Pacific Council adopts Ecosystem Plan
This week the Pacific Fishery Management Council (PFMC) voted to adopt its first ever Fishery Ecosystem Plan, a plan to successfully manage West Coast fisheries while maintaining the health of the ocean ecosystem.
An important aspect of the plan is the Council’s first “ecosystem initiative” to protect forage fish – small fish that are vital prey for fish and marine wildlife.
Oceana reports that the plan will help move the West Coast away from the status quo of managing fish on a species-by-species basis to an ecosystem-based management approach that considers the needs of the overall ecosystem when setting catch levels.
A critical component of the ecosystem plan is a forage initiative which will set a new precautionary course for preventing the development of new fisheries on currently un-fished species unless and until adequate science can demonstrate that these fisheries may be conducted without causing harm to the ocean predators reliant on these small, but essential fish. Forage fish, like Pacific saury, Pacific sandlance, lanternfish, and smelts are important prey for larger fish, seabirds, and marine mammals.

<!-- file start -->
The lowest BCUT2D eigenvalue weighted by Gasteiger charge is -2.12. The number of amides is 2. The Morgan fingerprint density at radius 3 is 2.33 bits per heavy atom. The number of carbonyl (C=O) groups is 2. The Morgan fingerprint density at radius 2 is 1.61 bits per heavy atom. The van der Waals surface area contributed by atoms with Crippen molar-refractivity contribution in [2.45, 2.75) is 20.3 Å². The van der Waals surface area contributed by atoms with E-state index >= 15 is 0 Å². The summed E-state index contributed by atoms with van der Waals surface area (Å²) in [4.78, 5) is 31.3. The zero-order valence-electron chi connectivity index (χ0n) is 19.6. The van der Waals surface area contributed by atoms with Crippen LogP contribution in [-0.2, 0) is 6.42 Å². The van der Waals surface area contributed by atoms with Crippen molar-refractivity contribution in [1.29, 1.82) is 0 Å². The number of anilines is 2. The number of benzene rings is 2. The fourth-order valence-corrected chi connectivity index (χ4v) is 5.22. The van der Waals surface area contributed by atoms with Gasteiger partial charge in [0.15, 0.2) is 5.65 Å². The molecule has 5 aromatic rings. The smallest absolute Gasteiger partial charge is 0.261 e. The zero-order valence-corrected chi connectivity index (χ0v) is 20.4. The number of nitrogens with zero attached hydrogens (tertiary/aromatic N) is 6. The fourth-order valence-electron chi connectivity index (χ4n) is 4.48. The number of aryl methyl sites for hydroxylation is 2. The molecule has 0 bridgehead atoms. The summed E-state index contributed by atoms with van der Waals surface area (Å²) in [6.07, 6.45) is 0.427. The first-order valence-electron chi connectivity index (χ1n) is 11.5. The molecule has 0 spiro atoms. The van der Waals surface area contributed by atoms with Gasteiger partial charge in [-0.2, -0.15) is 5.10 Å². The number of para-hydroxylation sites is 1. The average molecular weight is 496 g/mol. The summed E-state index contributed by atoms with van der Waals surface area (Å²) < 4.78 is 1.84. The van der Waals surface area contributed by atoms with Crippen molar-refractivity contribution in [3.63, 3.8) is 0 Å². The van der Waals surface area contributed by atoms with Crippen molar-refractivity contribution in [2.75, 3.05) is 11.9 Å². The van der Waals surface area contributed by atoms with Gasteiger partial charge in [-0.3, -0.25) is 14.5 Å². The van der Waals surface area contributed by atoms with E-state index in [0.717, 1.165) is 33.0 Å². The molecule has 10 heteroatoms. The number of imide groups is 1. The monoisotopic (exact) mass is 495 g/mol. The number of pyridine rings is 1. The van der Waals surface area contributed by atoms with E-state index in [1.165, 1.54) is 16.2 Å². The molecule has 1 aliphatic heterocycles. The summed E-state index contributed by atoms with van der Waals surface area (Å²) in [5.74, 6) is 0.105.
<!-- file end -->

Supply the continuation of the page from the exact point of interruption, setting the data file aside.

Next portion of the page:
“The Fishery Ecosystem Plan represents a fundamental shift away from crisis management by taking a proactive, precautionary approach,” said Dr Geoff Shester, California Program Director for Oceana. “Protecting forage fish before new fisheries develop will safeguard our existing fisheries, coastal communities, and iconic ocean wildlife without causing economic harm to any existing stakeholders.”
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